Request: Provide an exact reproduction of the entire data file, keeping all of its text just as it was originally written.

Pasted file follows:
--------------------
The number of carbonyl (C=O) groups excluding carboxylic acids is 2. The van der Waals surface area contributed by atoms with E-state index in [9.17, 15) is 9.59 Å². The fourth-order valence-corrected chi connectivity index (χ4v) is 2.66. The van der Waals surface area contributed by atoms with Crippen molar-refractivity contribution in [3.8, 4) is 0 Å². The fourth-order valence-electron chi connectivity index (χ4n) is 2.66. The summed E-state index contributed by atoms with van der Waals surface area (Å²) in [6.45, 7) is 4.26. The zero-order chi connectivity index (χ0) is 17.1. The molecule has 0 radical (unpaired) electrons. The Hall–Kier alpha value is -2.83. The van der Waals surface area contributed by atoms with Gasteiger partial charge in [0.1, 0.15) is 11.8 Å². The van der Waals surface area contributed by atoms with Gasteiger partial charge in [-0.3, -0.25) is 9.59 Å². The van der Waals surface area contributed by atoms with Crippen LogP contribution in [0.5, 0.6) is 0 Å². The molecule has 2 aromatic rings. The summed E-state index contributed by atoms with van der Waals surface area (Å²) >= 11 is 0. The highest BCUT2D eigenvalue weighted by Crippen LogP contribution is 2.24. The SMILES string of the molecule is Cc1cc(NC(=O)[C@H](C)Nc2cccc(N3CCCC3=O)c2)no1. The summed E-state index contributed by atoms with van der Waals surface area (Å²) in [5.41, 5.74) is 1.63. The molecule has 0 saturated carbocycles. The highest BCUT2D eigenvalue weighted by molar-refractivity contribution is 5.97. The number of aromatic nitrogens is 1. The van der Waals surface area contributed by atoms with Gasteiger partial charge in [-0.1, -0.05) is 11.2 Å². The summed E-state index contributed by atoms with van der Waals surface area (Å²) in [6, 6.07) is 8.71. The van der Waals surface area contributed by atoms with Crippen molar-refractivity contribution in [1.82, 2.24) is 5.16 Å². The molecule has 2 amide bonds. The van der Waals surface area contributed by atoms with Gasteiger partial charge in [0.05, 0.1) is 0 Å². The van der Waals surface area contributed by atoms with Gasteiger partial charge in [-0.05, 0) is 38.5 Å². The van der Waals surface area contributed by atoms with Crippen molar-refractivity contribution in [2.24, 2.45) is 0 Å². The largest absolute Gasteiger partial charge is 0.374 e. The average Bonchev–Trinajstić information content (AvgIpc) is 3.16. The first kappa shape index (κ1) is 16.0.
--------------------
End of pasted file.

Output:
The number of carbonyl (C=O) groups excluding carboxylic acids is 2. The van der Waals surface area contributed by atoms with E-state index in [9.17, 15) is 9.59 Å². The fourth-order valence-corrected chi connectivity index (χ4v) is 2.66. The van der Waals surface area contributed by atoms with Crippen molar-refractivity contribution in [3.8, 4) is 0 Å². The fourth-order valence-electron chi connectivity index (χ4n) is 2.66. The summed E-state index contributed by atoms with van der Waals surface area (Å²) in [6.45, 7) is 4.26. The zero-order chi connectivity index (χ0) is 17.1. The molecule has 0 radical (unpaired) electrons. The Hall–Kier alpha value is -2.83. The van der Waals surface area contributed by atoms with Gasteiger partial charge in [0.1, 0.15) is 11.8 Å². The van der Waals surface area contributed by atoms with Gasteiger partial charge in [-0.3, -0.25) is 9.59 Å². The van der Waals surface area contributed by atoms with Crippen LogP contribution in [0.5, 0.6) is 0 Å². The molecule has 2 aromatic rings. The summed E-state index contributed by atoms with van der Waals surface area (Å²) >= 11 is 0. The highest BCUT2D eigenvalue weighted by Crippen LogP contribution is 2.24. The SMILES string of the molecule is Cc1cc(NC(=O)[C@H](C)Nc2cccc(N3CCCC3=O)c2)no1. The summed E-state index contributed by atoms with van der Waals surface area (Å²) in [5.41, 5.74) is 1.63. The molecule has 0 saturated carbocycles. The highest BCUT2D eigenvalue weighted by molar-refractivity contribution is 5.97. The number of aromatic nitrogens is 1. The van der Waals surface area contributed by atoms with Gasteiger partial charge in [-0.1, -0.05) is 11.2 Å². The summed E-state index contributed by atoms with van der Waals surface area (Å²) in [6, 6.07) is 8.71. The van der Waals surface area contributed by atoms with Crippen molar-refractivity contribution in [1.82, 2.24) is 5.16 Å². The molecule has 2 amide bonds. The van der Waals surface area contributed by atoms with Gasteiger partial charge in [0.05, 0.1) is 0 Å². The van der Waals surface area contributed by atoms with Gasteiger partial charge in [-0.05, 0) is 38.5 Å². The van der Waals surface area contributed by atoms with Crippen molar-refractivity contribution in [2.24, 2.45) is 0 Å². The largest absolute Gasteiger partial charge is 0.374 e. The average Bonchev–Trinajstić information content (AvgIpc) is 3.16. The first kappa shape index (κ1) is 16.0.